1. DCF Analysis: Introduction
  2. DCF Analysis: The Forecast Period & Forecasting Revenue Growth
  3. DCF Analysis: Forecasting Free Cash Flows
  4. DCF Analysis: Calculating The Discount Rate
  5. DCF Analysis: Coming Up With A Fair Value
  6. DCF Analysis: Pros & Cons Of DCF
  7. DCF Analysis: Conclusion


By Ben McClure
Contact Ben


As you have seen, DCF analysis tries to work out the value of a company today, based on projections of how much money it will generate in the future. The basic idea is that the value of any company is the sum of the cash flows that it produces in the future, discounted to the present at an appropriate rate.

In this tutorial, we have shown you the basic technique used to generate fair values for the stocks that you follow. But keep in mind that this is just one approach to doing DCF analysis; every analyst has his or her own theories on how it should be done.

Although manually working your way through all the numbers in DCF analysis can be a time-consuming and tricky process at times, it's not impossible. Yes, using a DCF model probably entails a lot more work than relying on traditional valuation measures such as the P/E ratio, but we hope this step-by-step guide has shown you that it is worth the effort.

DCF analysis treats a company as a business rather than just a ticker symbol and a stock price, and it requires you to think through all the factors that will affect the company's performance. What DCF analysis really gives you is an appreciation for what drives stock values.

Here are some external resources that you may want to check out:

Damodaran Online - Aswarth Damodaran, professor of finance at New York University's Stern School of Business, has created an excellent website devoted to valuation techniques. He offers numerous DCF models set up in Excel spreadsheets, and he gives details on the intricacies of the models.

Valuing Intel: A Strange Tale Of Analysts And Announcements - Bradford Cornell, professor at UCLA's Anderson Graduate School of Management, has produced an excellent DCF analysis that assesses market and stock analysts' reactions to an Intel Corp. earnings announcement.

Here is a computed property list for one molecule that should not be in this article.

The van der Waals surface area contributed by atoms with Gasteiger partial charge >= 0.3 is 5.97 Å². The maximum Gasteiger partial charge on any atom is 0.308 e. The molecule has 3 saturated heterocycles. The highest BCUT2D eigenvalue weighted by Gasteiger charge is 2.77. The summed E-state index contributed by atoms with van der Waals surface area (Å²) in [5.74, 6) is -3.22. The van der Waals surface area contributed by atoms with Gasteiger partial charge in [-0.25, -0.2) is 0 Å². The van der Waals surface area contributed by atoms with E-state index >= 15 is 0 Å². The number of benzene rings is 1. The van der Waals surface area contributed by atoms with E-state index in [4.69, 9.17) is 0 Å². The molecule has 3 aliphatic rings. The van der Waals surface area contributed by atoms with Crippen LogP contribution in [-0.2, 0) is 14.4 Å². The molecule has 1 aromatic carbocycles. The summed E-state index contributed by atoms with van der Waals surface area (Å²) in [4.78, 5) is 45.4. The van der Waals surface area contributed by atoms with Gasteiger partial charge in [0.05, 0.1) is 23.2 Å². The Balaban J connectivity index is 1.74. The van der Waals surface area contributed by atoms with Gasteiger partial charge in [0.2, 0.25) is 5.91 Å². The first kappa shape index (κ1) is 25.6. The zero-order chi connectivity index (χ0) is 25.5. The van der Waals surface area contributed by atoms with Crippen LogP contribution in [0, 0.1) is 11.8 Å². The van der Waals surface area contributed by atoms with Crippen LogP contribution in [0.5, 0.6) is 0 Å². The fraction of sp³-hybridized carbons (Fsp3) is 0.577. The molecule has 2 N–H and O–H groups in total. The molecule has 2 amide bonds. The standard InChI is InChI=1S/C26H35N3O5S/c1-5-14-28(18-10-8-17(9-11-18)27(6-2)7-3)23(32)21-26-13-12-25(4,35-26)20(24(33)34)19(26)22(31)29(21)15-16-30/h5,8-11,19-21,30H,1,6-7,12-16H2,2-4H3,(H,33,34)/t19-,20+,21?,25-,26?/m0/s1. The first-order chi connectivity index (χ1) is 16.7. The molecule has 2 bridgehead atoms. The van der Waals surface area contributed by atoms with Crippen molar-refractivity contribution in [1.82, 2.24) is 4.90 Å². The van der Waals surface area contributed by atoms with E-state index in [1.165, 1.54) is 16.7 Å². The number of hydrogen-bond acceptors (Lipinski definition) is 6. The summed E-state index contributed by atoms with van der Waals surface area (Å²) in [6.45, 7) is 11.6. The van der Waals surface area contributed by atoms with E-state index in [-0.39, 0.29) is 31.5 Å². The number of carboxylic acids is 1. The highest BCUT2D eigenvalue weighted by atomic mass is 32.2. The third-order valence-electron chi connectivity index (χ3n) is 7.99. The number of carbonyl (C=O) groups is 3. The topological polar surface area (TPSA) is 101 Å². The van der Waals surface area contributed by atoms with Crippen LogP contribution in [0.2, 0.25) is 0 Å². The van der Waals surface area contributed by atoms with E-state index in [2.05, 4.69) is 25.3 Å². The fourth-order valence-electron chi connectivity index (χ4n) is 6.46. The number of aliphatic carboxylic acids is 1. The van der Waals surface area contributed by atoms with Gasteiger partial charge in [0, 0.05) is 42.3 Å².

Related Articles
  1. Investing

    DCF Analysis: Pros & Cons Of DCF

    By Ben McClure Contact Ben Having worked our way through the mechanics of discounted cash flow analysis, it is worth our while to examine the method's strengths and weaknesses. There is a lot ...
  2. Investing

    Taking Stock Of Discounted Cash Flow

    Learn how and why investors are using cash flow-based analysis to make judgments about company performance.
  3. Investing

    DCF Analysis: Introduction

    By Ben McClure Contact Ben It can be hard to understand how stock analysts come up with "fair value" for companies, or why their target price estimates vary so wildly. The answer often lies ...
  4. Investing

    Top 3 Pitfalls Of Discounted Cash Flow Analysis

    The DCF method can be difficult to apply to real-life valuations. Find out where it comes up short.
  5. Investing

    Discounted Cash Flow Analysis

    Find out how analysts determine the fair value of a company with this step-by-step tutorial and learn how to evaluate an investment's attractiveness for yourself.
  6. Investing

    Evaluate Stock Price With Reverse-Engineering DCF

    This is a more accurate method to use when trying to find a target price for a stock.
  7. Investing

    DCF Vs. Comparables: Which One To Use

    DCF and Comparables models are widely used in equity valuation. We explain the pros and cons of each method.
  8. Trading

    Fundamental Investment Metrics For Buying Stocks And Bonds

    Don't let the name fool you. Even a "fundamental" investor has to pay attention to certain metrics.
  9. Investing

    How To Choose The Best Stock Valuation Method

    Don't be overwhelmed by the many valuation techniques out there - knowing a few characteristics about a company will help you pick the best one.
  10. Investing

    What Is The Intrinsic Value Of A Stock?

    Intrinsic value reduces the subjective perception of a stock's value by analyzing its fundamentals.
Trading Center